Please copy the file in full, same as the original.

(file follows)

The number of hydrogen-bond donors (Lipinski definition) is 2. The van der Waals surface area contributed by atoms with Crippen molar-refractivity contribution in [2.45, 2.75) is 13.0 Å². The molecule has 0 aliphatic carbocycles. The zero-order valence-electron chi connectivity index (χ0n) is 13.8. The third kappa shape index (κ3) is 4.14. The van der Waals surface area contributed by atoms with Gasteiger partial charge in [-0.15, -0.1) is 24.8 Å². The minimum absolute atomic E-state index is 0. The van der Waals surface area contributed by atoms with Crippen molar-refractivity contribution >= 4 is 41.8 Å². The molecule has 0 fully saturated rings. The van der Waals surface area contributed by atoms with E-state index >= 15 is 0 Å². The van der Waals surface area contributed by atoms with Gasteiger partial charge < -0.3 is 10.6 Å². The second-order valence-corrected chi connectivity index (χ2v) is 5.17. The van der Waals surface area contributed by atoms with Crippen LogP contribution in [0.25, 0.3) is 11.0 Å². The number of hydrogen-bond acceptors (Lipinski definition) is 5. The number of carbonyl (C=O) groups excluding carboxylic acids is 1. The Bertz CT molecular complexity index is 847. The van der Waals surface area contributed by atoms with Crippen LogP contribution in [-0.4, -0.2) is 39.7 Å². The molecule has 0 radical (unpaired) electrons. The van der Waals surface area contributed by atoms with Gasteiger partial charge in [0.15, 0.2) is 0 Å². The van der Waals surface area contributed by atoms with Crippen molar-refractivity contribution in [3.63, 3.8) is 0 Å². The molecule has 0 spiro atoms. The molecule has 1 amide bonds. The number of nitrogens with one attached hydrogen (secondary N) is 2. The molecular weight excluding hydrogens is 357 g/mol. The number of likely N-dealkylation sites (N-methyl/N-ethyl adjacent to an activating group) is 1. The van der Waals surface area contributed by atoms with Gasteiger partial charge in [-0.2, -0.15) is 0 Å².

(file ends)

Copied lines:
The number of hydrogen-bond donors (Lipinski definition) is 2. The van der Waals surface area contributed by atoms with Crippen molar-refractivity contribution in [2.45, 2.75) is 13.0 Å². The molecule has 0 aliphatic carbocycles. The zero-order valence-electron chi connectivity index (χ0n) is 13.8. The third kappa shape index (κ3) is 4.14. The van der Waals surface area contributed by atoms with Gasteiger partial charge in [-0.15, -0.1) is 24.8 Å². The minimum absolute atomic E-state index is 0. The van der Waals surface area contributed by atoms with Crippen molar-refractivity contribution >= 4 is 41.8 Å². The molecule has 0 fully saturated rings. The van der Waals surface area contributed by atoms with E-state index >= 15 is 0 Å². The van der Waals surface area contributed by atoms with Gasteiger partial charge < -0.3 is 10.6 Å². The second-order valence-corrected chi connectivity index (χ2v) is 5.17. The van der Waals surface area contributed by atoms with Crippen LogP contribution in [0.25, 0.3) is 11.0 Å². The number of hydrogen-bond acceptors (Lipinski definition) is 5. The number of carbonyl (C=O) groups excluding carboxylic acids is 1. The Bertz CT molecular complexity index is 847. The van der Waals surface area contributed by atoms with Crippen LogP contribution in [-0.4, -0.2) is 39.7 Å². The molecule has 0 radical (unpaired) electrons. The van der Waals surface area contributed by atoms with Gasteiger partial charge in [0.15, 0.2) is 0 Å². The van der Waals surface area contributed by atoms with Crippen molar-refractivity contribution in [3.63, 3.8) is 0 Å². The molecule has 0 spiro atoms. The molecule has 1 amide bonds. The number of nitrogens with one attached hydrogen (secondary N) is 2. The molecular weight excluding hydrogens is 357 g/mol. The number of likely N-dealkylation sites (N-methyl/N-ethyl adjacent to an activating group) is 1. The van der Waals surface area contributed by atoms with Gasteiger partial charge in [-0.2, -0.15) is 0 Å².